Who might be your mother, That you insult, exult, and all at once, Over the wretched?
…him as he lay along Under an oak, whose antique root peeps out Upon the brook that brawls along this wood: To the which place a poor sequester’d stag, That from the hunter’s aim had ta’en a hurt, Did come to languish; and, indeed, my lord, The wretched animal heav’d forth such groans, That their discharge did stretch his leathern coat Almost to bursting; and the big round tears Cours’d one another down his innocent nose In piteous chase: and thus the hairy fool, Much marked of the…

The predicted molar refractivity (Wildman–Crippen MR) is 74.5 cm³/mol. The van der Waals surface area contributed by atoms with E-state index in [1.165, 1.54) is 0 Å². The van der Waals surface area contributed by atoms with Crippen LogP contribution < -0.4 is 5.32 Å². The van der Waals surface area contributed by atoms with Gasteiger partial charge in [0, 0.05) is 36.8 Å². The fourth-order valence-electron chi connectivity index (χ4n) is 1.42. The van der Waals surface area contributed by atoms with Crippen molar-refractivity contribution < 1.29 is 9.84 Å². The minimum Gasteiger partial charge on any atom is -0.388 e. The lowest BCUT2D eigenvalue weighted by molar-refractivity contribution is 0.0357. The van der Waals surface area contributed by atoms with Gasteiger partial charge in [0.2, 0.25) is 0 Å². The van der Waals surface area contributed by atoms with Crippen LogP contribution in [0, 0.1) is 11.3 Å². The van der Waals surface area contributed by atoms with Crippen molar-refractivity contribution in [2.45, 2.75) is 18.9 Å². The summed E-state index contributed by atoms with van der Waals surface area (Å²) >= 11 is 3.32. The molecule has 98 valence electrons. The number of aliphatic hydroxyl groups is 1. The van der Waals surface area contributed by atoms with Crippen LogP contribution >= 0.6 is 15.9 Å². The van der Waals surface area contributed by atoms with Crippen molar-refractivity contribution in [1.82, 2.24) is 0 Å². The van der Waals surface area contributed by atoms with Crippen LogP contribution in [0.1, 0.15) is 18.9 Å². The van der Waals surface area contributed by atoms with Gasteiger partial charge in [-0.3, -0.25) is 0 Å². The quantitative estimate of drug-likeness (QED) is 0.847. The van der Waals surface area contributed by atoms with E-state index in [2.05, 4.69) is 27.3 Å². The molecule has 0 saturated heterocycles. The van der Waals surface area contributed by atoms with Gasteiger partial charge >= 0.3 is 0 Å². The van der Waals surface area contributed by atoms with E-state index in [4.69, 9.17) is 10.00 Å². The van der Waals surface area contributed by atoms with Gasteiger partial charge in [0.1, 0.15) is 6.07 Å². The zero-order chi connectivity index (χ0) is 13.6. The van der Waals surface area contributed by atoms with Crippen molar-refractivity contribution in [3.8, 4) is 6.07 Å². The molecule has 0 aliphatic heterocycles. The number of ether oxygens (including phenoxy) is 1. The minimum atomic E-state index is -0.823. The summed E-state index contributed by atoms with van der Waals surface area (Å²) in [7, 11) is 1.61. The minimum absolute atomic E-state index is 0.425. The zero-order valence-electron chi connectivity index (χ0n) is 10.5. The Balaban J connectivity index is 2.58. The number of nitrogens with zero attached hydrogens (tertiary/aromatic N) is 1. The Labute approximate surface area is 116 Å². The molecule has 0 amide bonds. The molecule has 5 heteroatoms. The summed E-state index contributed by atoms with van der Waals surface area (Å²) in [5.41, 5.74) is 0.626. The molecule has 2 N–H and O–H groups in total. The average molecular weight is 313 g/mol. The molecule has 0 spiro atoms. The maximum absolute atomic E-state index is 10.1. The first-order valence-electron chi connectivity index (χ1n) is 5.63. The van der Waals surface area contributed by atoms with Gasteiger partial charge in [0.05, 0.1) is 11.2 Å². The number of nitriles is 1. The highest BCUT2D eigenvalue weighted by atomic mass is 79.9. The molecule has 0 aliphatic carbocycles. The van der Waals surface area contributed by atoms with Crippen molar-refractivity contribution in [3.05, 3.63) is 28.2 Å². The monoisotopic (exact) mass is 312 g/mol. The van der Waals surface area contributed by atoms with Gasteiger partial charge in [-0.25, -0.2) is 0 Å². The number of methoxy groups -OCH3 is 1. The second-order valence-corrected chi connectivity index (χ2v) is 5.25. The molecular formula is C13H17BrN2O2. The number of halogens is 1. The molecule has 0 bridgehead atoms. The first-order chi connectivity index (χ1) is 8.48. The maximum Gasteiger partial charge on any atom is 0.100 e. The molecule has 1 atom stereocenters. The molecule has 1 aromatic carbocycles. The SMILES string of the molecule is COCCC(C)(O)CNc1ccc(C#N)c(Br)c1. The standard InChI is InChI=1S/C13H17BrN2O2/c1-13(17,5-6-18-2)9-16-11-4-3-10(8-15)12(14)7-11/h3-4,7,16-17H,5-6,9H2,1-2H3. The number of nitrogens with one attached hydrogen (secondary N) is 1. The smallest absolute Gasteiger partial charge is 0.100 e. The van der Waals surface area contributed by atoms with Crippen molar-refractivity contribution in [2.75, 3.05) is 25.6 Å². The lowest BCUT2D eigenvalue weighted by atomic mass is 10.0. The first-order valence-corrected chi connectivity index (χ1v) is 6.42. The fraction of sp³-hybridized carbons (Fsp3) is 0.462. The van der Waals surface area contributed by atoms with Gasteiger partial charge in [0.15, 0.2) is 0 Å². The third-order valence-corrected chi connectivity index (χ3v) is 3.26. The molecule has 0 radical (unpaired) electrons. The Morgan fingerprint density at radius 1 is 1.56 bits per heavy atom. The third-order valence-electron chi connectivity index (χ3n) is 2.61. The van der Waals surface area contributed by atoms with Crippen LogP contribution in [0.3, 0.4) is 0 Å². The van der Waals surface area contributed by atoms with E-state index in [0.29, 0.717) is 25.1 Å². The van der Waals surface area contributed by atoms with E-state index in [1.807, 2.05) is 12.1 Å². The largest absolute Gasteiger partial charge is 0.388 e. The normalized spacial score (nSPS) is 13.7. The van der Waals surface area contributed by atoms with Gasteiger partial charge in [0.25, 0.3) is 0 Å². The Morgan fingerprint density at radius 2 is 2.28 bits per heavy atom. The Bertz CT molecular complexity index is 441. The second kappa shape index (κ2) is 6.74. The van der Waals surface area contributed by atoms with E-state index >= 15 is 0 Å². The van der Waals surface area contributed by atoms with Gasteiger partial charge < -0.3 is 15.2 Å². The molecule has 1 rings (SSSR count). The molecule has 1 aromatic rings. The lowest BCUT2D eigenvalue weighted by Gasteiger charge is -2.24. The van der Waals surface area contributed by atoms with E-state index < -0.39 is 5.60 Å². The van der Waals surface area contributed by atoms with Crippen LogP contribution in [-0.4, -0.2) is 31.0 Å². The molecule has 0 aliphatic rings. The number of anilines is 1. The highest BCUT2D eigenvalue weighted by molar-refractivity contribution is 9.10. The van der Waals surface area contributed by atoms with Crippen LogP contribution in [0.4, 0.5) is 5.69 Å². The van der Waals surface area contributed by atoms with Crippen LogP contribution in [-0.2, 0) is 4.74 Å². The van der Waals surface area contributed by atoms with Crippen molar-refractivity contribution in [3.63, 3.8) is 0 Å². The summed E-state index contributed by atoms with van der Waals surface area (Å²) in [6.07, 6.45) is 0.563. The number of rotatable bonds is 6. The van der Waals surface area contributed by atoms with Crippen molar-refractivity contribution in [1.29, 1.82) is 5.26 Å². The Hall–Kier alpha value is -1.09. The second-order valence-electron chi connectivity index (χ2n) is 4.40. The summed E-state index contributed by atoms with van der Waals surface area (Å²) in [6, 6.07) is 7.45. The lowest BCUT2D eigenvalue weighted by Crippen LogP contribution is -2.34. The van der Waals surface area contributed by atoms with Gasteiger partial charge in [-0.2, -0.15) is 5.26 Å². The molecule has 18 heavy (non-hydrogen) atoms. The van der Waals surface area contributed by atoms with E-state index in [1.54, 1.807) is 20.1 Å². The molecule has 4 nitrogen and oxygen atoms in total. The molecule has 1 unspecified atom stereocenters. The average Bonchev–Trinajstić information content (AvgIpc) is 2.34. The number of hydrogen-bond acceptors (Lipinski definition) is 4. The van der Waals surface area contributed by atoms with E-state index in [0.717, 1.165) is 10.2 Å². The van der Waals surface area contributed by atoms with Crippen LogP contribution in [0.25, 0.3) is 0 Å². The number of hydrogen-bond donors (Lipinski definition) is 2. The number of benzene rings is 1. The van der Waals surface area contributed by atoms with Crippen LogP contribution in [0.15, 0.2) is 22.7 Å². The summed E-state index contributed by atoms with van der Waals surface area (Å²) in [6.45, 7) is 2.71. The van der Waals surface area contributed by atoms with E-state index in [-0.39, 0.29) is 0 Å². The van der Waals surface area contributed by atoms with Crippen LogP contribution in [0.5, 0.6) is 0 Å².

Under an oak, whose boughs were moss’d with age, And high top bald with dry antiquity, A wretched ragged man, o’ergrown with hair, Lay sleeping on his back: about his neck A green and gilded snake had wreath’d itself, Who, with her head nimble in threats, approach’d The opening of his mouth; but suddenly, Seeing Orlando, it unlink’d itself, And with indented glides did slip away Into a bush: under which bush’s shade A lioness, with udders all drawn dry, Lay couching, head on ground,…
There are no more uses of "wretched" in the play.
Show samples from other sources
The children were taken into protective custody due to their wretched living conditions.
The photograph showed poor people in a wretched village in East Africa.